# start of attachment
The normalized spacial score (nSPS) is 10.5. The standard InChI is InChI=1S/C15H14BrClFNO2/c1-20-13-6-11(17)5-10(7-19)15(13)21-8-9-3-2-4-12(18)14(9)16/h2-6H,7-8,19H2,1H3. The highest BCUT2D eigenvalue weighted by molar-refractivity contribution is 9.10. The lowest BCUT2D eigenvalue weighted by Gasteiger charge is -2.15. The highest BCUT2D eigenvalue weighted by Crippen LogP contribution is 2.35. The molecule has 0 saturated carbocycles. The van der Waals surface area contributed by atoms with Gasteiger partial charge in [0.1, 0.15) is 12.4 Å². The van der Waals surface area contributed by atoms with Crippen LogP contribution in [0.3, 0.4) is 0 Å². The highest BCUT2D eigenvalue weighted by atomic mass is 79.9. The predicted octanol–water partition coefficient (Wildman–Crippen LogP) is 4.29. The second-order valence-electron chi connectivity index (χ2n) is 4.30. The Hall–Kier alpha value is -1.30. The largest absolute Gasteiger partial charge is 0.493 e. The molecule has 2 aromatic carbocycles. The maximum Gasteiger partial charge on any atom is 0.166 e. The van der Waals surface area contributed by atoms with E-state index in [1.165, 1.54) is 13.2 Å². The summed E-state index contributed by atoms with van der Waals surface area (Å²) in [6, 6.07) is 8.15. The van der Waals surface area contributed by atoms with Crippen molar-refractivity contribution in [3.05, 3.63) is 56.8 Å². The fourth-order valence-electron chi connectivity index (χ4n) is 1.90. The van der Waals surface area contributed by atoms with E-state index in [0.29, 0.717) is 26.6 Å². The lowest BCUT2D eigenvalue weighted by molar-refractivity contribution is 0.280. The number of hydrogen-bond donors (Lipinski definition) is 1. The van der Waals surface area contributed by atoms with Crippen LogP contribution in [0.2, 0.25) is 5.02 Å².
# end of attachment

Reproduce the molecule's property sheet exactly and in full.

The normalized spacial score (nSPS) is 10.5. The standard InChI is InChI=1S/C15H14BrClFNO2/c1-20-13-6-11(17)5-10(7-19)15(13)21-8-9-3-2-4-12(18)14(9)16/h2-6H,7-8,19H2,1H3. The highest BCUT2D eigenvalue weighted by molar-refractivity contribution is 9.10. The lowest BCUT2D eigenvalue weighted by Gasteiger charge is -2.15. The highest BCUT2D eigenvalue weighted by Crippen LogP contribution is 2.35. The molecule has 0 saturated carbocycles. The van der Waals surface area contributed by atoms with Gasteiger partial charge in [0.1, 0.15) is 12.4 Å². The van der Waals surface area contributed by atoms with Crippen LogP contribution in [0.3, 0.4) is 0 Å². The highest BCUT2D eigenvalue weighted by atomic mass is 79.9. The predicted octanol–water partition coefficient (Wildman–Crippen LogP) is 4.29. The second-order valence-electron chi connectivity index (χ2n) is 4.30. The Hall–Kier alpha value is -1.30. The largest absolute Gasteiger partial charge is 0.493 e. The molecule has 2 aromatic carbocycles. The maximum Gasteiger partial charge on any atom is 0.166 e. The van der Waals surface area contributed by atoms with E-state index in [1.165, 1.54) is 13.2 Å². The summed E-state index contributed by atoms with van der Waals surface area (Å²) in [6, 6.07) is 8.15. The van der Waals surface area contributed by atoms with Crippen molar-refractivity contribution in [3.05, 3.63) is 56.8 Å². The fourth-order valence-electron chi connectivity index (χ4n) is 1.90. The van der Waals surface area contributed by atoms with E-state index in [0.29, 0.717) is 26.6 Å². The lowest BCUT2D eigenvalue weighted by molar-refractivity contribution is 0.280. The number of hydrogen-bond donors (Lipinski definition) is 1. The van der Waals surface area contributed by atoms with Crippen LogP contribution in [0.2, 0.25) is 5.02 Å².